7 Important Things To Consider When Choosing To Install An Elevator

Residential home elevators have been existed since the late 1800s, but they have only been available to the wealthy and famous until lately. In the late twentieth century, advances in electric motors and hydraulic lifts brought residential elevators within reach of many homeowners, while they are still widely perceived as excessively expensive or a superfluous addition to most people’s homes.

This is incorrect for a variety of reasons. Property elevators are not only more inexpensive than they have ever been, but they can also pay for themselves by increasing the market value of a home. Elevators in the home can also help elderly and people with restricted mobility age in place and avoid expensive stays in nursing homes or assisted living communities. Even modest home elevators can raise tremendous weight with a little footprint, and they retain enough of their old grandeur to make them one of the most cost-effective upgrades you can make before selling your property.

The Usefulness of Home Elevators

For more than a century, home lift part suppliers have been more cheap. As the average age of Americans rises, designers are paying more attention to mobility enhancements in the home, and many home builders now provide elevators as a design option. Families with children or expecting children are also turning to elevators that can transport baby carriages, car seats, and tired parents from one floor to the next. Home elevators are also a practical safety enhancement, as falling down the stairs is one of the main causes of preventable injury in the United States, and it is a problem that affects people of all ages.

“People have always sought ways to age in place, but with recent more cheap technological breakthroughs, the home elevator has become a typical option when building or renovating a home.” Day Elevator & Lift President Evan Petrower

7 Things to Think About Before Installing an Elevator in Your Home

1. Available Space

For many house elevators, space is a primary constraint. This is especially true in homes built before the 1980s, when home elevators were nearly never considered. As a general rule, allocate at least 20 to 25 square feet of space as close to your stairwell as possible, or in the room’s corner. Building standards vary by state, but most elevators require 18 square feet of floor space, plus possibly another 5 square feet for the elevator shaft.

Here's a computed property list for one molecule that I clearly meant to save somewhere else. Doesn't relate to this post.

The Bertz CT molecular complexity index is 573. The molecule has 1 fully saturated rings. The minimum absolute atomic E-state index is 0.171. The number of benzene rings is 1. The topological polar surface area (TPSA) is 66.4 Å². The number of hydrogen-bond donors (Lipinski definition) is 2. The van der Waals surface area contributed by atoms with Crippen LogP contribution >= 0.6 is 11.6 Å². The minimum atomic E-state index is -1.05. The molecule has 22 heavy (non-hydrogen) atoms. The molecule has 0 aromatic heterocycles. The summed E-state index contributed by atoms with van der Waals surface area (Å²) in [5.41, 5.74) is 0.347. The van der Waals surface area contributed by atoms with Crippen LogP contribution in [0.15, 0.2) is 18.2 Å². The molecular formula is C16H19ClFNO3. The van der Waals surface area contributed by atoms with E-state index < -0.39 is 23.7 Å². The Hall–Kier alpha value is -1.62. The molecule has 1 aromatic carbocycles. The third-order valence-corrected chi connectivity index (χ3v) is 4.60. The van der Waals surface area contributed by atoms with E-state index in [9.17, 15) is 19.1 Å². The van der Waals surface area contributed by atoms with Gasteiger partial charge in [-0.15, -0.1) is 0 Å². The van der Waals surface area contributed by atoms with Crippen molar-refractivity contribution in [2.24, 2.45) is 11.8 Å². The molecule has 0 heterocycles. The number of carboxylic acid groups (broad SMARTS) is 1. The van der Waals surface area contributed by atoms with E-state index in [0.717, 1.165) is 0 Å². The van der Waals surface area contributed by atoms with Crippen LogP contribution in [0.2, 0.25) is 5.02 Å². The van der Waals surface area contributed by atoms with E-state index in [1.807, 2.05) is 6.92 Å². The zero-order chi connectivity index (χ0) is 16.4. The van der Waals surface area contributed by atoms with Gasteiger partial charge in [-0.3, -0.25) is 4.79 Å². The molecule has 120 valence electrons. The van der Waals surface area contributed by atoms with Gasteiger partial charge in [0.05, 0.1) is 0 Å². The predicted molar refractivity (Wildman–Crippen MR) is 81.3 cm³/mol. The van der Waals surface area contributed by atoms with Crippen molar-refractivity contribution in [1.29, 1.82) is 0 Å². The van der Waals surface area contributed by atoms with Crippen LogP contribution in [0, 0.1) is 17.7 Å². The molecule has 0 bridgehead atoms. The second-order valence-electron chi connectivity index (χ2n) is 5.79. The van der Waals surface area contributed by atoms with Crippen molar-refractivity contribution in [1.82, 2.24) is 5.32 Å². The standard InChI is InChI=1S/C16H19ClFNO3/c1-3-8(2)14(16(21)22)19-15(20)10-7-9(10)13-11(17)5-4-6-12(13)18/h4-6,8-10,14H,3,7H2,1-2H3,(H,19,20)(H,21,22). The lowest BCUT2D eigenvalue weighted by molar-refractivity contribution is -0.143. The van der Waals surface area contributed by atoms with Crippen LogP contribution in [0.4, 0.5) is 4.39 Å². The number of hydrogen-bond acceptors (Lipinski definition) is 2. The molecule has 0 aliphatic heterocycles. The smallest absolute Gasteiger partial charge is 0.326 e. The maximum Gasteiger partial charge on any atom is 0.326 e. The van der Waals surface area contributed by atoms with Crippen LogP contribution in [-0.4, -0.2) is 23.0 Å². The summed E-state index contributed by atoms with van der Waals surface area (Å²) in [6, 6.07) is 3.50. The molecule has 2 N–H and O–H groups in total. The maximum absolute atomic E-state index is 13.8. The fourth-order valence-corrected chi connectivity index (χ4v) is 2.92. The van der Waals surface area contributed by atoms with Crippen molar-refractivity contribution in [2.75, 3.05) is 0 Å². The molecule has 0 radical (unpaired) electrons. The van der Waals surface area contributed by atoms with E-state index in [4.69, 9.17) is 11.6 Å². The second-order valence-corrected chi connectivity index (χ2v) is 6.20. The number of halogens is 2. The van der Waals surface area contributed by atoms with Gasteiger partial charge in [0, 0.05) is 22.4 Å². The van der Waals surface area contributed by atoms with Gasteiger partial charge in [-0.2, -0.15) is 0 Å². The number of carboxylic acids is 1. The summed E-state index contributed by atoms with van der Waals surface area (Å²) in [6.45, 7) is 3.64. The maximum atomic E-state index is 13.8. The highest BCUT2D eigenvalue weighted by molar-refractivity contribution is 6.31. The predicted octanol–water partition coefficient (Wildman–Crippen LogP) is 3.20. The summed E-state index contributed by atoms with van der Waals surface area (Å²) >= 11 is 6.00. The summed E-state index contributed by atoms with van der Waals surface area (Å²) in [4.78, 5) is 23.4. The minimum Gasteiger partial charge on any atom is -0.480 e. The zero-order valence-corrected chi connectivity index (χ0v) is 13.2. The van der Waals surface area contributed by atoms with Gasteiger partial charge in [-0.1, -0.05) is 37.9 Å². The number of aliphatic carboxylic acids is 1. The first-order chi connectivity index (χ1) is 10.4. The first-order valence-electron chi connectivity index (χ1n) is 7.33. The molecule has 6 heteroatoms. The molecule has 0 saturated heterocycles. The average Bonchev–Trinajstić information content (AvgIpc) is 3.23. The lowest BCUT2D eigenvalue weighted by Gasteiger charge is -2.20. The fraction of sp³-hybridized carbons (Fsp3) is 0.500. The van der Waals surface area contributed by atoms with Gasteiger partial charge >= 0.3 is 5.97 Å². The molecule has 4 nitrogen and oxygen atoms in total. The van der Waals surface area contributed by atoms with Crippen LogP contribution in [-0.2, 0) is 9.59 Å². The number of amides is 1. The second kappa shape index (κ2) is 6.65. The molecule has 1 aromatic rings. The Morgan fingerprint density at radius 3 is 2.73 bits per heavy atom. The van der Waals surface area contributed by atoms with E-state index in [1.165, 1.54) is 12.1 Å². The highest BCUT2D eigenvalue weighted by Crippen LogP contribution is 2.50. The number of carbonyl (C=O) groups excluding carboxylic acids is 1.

2. What is the purpose of a home elevator?

Another element that influences your decision is why you want a home elevator in the first place. Home elevators provide a convenient and safe way to move between floors in your home, but the model you choose and the location where you install it will be influenced by the purpose of the elevator.

Some people install elevators as an investment rather than because they require assistance going up and down the stairs. Others choose an elevator because they have a disability that makes climbing or descending steps difficult or risky. Some homeowners construct an elevator to aid with aging in place, as a backup plan for days when the stairs are too much for them to handle alone.

Home elevators are available in a variety of styles, but they generally fall into four categories: regular retrofit, void of a stairwell, closet-to-closet, and thru-cab.

3. Budgetary constraints

Unfortunately, any home repair project must consider budget. You should anticipate to pay between $20,000 and $30,000 for a new elevator installation in most parts of the country. More elaborate or extensive prep work, such as running hydraulics or adding electrical access to the elevator control box, is likely to raise the costs. Glass elevators, the number of stops, and/or high-end finishes on fixtures, such as brass fittings, can all increase the cost of a new home elevator, while also increasing the total value of the home. In addition, installing an elevator in an existing home is often more expensive than adding one during construction.